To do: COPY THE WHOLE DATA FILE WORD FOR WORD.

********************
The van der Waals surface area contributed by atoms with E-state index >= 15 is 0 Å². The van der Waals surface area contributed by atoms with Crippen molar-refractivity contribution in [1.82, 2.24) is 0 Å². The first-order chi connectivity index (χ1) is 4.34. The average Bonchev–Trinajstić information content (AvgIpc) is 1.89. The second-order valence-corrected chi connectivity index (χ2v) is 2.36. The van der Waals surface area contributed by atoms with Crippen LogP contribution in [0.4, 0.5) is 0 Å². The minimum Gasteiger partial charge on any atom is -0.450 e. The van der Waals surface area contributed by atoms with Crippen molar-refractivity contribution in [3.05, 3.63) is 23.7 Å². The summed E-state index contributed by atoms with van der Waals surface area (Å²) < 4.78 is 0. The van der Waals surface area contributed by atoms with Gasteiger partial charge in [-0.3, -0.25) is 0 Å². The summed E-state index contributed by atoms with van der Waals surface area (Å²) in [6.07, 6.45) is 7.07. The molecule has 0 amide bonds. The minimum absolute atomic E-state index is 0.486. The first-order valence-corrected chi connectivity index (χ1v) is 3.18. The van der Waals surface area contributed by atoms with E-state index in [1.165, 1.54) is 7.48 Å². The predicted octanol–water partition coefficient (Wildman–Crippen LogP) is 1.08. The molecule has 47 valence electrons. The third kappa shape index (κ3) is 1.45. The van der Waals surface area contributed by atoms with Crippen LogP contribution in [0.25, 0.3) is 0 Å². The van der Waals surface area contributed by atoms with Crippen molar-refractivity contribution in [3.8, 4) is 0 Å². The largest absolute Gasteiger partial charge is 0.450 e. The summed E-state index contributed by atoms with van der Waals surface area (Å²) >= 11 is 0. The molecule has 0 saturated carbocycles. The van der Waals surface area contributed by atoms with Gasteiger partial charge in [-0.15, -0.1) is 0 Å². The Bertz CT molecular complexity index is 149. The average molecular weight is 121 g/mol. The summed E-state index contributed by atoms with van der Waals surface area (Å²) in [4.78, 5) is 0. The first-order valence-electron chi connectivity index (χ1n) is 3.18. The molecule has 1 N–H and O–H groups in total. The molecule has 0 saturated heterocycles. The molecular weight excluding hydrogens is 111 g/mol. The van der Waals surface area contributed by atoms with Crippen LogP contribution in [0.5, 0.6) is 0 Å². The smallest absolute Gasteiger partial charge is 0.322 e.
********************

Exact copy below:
The van der Waals surface area contributed by atoms with E-state index >= 15 is 0 Å². The van der Waals surface area contributed by atoms with Crippen molar-refractivity contribution in [1.82, 2.24) is 0 Å². The first-order chi connectivity index (χ1) is 4.34. The average Bonchev–Trinajstić information content (AvgIpc) is 1.89. The second-order valence-corrected chi connectivity index (χ2v) is 2.36. The van der Waals surface area contributed by atoms with Crippen LogP contribution in [0.4, 0.5) is 0 Å². The minimum Gasteiger partial charge on any atom is -0.450 e. The van der Waals surface area contributed by atoms with Crippen molar-refractivity contribution in [3.05, 3.63) is 23.7 Å². The summed E-state index contributed by atoms with van der Waals surface area (Å²) < 4.78 is 0. The van der Waals surface area contributed by atoms with Gasteiger partial charge in [-0.3, -0.25) is 0 Å². The summed E-state index contributed by atoms with van der Waals surface area (Å²) in [6.07, 6.45) is 7.07. The molecule has 0 amide bonds. The minimum absolute atomic E-state index is 0.486. The first-order valence-corrected chi connectivity index (χ1v) is 3.18. The van der Waals surface area contributed by atoms with E-state index in [1.165, 1.54) is 7.48 Å². The predicted octanol–water partition coefficient (Wildman–Crippen LogP) is 1.08. The molecule has 47 valence electrons. The third kappa shape index (κ3) is 1.45. The van der Waals surface area contributed by atoms with Crippen LogP contribution in [0.25, 0.3) is 0 Å². The van der Waals surface area contributed by atoms with Crippen molar-refractivity contribution in [3.8, 4) is 0 Å². The largest absolute Gasteiger partial charge is 0.450 e. The summed E-state index contributed by atoms with van der Waals surface area (Å²) >= 11 is 0. The molecule has 0 saturated carbocycles. The van der Waals surface area contributed by atoms with Gasteiger partial charge in [-0.15, -0.1) is 0 Å². The Bertz CT molecular complexity index is 149. The average molecular weight is 121 g/mol. The summed E-state index contributed by atoms with van der Waals surface area (Å²) in [4.78, 5) is 0. The first-order valence-electron chi connectivity index (χ1n) is 3.18. The molecule has 1 N–H and O–H groups in total. The molecule has 0 saturated heterocycles. The molecular weight excluding hydrogens is 111 g/mol. The van der Waals surface area contributed by atoms with Crippen LogP contribution in [0.5, 0.6) is 0 Å². The smallest absolute Gasteiger partial charge is 0.322 e.